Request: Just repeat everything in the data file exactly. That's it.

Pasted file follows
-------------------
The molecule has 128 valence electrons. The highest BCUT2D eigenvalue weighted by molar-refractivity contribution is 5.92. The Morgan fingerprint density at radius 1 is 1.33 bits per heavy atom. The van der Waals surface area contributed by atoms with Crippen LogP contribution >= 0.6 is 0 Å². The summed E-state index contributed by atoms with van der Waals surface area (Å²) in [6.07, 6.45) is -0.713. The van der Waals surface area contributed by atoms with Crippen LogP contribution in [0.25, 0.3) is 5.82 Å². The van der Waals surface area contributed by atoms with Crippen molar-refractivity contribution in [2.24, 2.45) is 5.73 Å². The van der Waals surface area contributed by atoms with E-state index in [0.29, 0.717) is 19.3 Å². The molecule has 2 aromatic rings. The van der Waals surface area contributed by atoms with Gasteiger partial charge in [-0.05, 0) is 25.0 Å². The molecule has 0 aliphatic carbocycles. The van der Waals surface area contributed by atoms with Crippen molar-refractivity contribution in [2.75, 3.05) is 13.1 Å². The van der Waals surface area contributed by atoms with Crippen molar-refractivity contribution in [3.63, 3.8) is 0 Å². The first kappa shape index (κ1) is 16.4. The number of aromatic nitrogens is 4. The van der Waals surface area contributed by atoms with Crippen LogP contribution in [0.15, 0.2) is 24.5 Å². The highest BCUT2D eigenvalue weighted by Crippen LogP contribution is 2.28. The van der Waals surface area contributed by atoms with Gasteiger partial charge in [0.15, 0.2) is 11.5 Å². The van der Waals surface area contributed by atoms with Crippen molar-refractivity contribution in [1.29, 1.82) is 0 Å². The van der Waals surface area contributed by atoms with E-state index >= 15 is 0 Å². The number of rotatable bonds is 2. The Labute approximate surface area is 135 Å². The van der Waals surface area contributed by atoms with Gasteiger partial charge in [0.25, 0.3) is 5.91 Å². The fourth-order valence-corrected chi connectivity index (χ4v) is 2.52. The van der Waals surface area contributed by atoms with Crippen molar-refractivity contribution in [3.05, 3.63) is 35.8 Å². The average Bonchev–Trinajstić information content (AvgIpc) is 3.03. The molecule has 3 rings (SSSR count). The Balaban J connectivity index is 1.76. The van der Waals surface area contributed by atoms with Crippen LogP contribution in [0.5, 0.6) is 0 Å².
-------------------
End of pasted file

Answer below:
The molecule has 128 valence electrons. The highest BCUT2D eigenvalue weighted by molar-refractivity contribution is 5.92. The Morgan fingerprint density at radius 1 is 1.33 bits per heavy atom. The van der Waals surface area contributed by atoms with Crippen LogP contribution >= 0.6 is 0 Å². The summed E-state index contributed by atoms with van der Waals surface area (Å²) in [6.07, 6.45) is -0.713. The van der Waals surface area contributed by atoms with Crippen LogP contribution in [0.25, 0.3) is 5.82 Å². The van der Waals surface area contributed by atoms with Crippen molar-refractivity contribution in [2.24, 2.45) is 5.73 Å². The van der Waals surface area contributed by atoms with E-state index in [0.29, 0.717) is 19.3 Å². The molecule has 2 aromatic rings. The van der Waals surface area contributed by atoms with Gasteiger partial charge in [-0.05, 0) is 25.0 Å². The molecule has 0 aliphatic carbocycles. The van der Waals surface area contributed by atoms with Crippen molar-refractivity contribution in [2.75, 3.05) is 13.1 Å². The van der Waals surface area contributed by atoms with Crippen molar-refractivity contribution in [3.63, 3.8) is 0 Å². The first kappa shape index (κ1) is 16.4. The number of aromatic nitrogens is 4. The van der Waals surface area contributed by atoms with Crippen LogP contribution in [0.15, 0.2) is 24.5 Å². The highest BCUT2D eigenvalue weighted by Crippen LogP contribution is 2.28. The van der Waals surface area contributed by atoms with Gasteiger partial charge in [0.15, 0.2) is 11.5 Å². The van der Waals surface area contributed by atoms with Crippen molar-refractivity contribution in [1.29, 1.82) is 0 Å². The van der Waals surface area contributed by atoms with E-state index >= 15 is 0 Å². The number of rotatable bonds is 2. The Labute approximate surface area is 135 Å². The van der Waals surface area contributed by atoms with Gasteiger partial charge in [0.25, 0.3) is 5.91 Å². The fourth-order valence-corrected chi connectivity index (χ4v) is 2.52. The van der Waals surface area contributed by atoms with Crippen molar-refractivity contribution in [3.05, 3.63) is 35.8 Å². The average Bonchev–Trinajstić information content (AvgIpc) is 3.03. The molecule has 3 rings (SSSR count). The Balaban J connectivity index is 1.76. The van der Waals surface area contributed by atoms with Crippen LogP contribution in [0.5, 0.6) is 0 Å².